Gotham is back, everyone! Last time, we saw Jim Gordon get sacked from the GCPD and transferred over to the craziest of all nut houses: Arkham Asylum. What demented minds will we get to see in this half of the season?

Gordon mindlessly watches over an inmate-led production of Shakespeare’s The Tempest. (Who let that inmate wear gloves with razors on the fingertips?!) During a sweet song by whom I can only surmise is Arkham’s version of Ariel, one of the inmates in the audience gets upset and attacks the little sprite. Gordon wheels the injured patient into the infirmary where he also gets a harsh tongue-lashing from Dr. Lang, head of Arkham. This is the fourth outburst since Gordon transferred to work security in the asylum. The nurse standing with them sternly reminds Dr. Lang that she cannot treat the injured patient, that he needs doctor to take a look at him.

Enter Dr. Leslie Thompkins, played by Firefly’s Morena Baccarin. Her bedside manner is just as we like to imagine it in the comics. Perfecto. And do I detect a bit of flirting between the two of them? Get a room, you guys.


What’s Gotham without its weird “what to do with all these kids we hired” side stories? Selina emerges from a hiding place in an alley somewhere in they city. She comes across the now homeless Ivy Pepper sleeping in a cardboard fort, sick. The weather hasn’t been stellar in this episode, and it should go without saying that the atmosphere hasn’t been all that great for Pepper either. Going to a hospital is out of the question since she’s not only a runaway, but a runaway from the crappy foster home system as well. So the only other place Selina knows that’ll keep her creepy friend safe for now is Barbara and Jim’s lavish downtown penthouse.

So… Selina climbs up the side of the building to break into Gordon’s apartment from the balcony so she can open the front door from the inside and let Ivy in. Yeah…uh…how did she do that exactly? Last I checked (exactly one second ago), that penthouse is super high up.

In case you want to know the level of importance these kids have in this episode: it’s next to nil. All Ivy does is scare away a desperate Barbara over the phone by feebly pretending she’s Gordon’s “other woman.” And since this is Barbara we’re talking about, a character so useless and dumb she needs a total re-write (or death), of course she falls for the prank.


Penguin, as Maroni’s envoy, meets with some fisherman at the docks. He’s upping their fees, because reasons. This bit of news doesn’t go well with the fisherman and they wave over some cops nearby. Penguin thinks they’re in his corner since Maroni owns the cops on the waterfront. Oh, Penguin. It seems you still have much to learn. The cops punch Penguin out and arrest him and his goon.

Back at the asylum, Gordon is walking his usual beat when he notices an inmate (Jones, aka “Frogman”) out of bed. Frogman is just harmlessly sitting still in front of his window. But when he doesn’t respond to Gordon’s call, Gordon gets suspicious and enters the room. That’s when he finds that Frogman is in a catatonic state with electrical burn marks on either side of head. Uh-oh, looks like we’ve got a maniac experimenting on patients!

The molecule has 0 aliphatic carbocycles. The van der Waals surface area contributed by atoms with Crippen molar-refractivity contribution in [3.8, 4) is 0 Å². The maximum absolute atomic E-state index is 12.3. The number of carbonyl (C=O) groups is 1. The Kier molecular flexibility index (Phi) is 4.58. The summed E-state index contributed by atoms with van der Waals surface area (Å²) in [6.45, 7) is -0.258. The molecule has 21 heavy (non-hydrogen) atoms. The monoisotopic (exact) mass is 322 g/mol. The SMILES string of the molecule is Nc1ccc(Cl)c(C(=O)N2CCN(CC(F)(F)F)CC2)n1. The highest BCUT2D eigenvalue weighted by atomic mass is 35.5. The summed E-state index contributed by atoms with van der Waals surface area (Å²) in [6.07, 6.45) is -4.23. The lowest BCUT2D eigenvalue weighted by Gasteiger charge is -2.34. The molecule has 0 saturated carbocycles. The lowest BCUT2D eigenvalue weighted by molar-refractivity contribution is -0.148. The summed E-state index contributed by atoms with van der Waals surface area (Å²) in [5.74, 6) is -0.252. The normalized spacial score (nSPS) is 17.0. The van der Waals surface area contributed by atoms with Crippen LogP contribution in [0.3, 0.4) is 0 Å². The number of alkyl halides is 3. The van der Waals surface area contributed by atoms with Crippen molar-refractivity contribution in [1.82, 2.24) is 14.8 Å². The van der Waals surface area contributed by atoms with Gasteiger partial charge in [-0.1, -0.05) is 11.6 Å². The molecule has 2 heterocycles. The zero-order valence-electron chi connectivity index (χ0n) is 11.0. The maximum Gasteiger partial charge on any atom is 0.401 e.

Upon further investigation by Dr. Thompkins, Frogman was given a crude version electroshock therapy. Way too much voltage was used and his brain was completely fried as a result. In so many words, he might as well be brain dead if he wasn’t still breathing and walking around on his own.

This newest event doesn’t reflect well on Gordon’s performance with Dr. Lang. Gordon retorts with the fact that Arkham was opened too quickly — a skeleton staff was hired full-time to take care of hundreds of criminally insane patients within an barely refurbished, 200-year-old maze. Yup, all the makings of a powder keg just waiting for the lit match to drop. But Lang just sees these remarks as excuses. He tasks Gordon with figuring out whodunit by the Friday, without the aid of the GCPD.

The first place Gordon looks is with the staff members whose keys went missing at some point. The trail leads him to one shifty security guard who lost his keys entirely during the fight earlier in the episode and tried to hide his mistake by getting a spare set. Anyone could’ve taken them at that point. Gordon’s next logical step is to interview all the patients in his wing. We already know who the culprit is: the creepiest guy in the room who played pretty much the same guy in Supernatural. But we’ll get to that later.


In Fish Mooney’s club, she and another member of crime family, Sabiano, are discussing what to do about Falcone in this recent upstart — if you may remember, Mooney was responsible for blowing up Falcone’s money vault. As a hypothetical (of course), Mooney plays around with the idea of their boss’ demise. Who would take over then? Jimmy points to himself as the natural successor because he has seniority over everyone else in the family besides Falcone. Mooney nods and posits an alternative to reflect the radical change in times: herself. But they’re just talking, right? Jimmy and Mooney’s second in command, Butch, send each other knowing glances.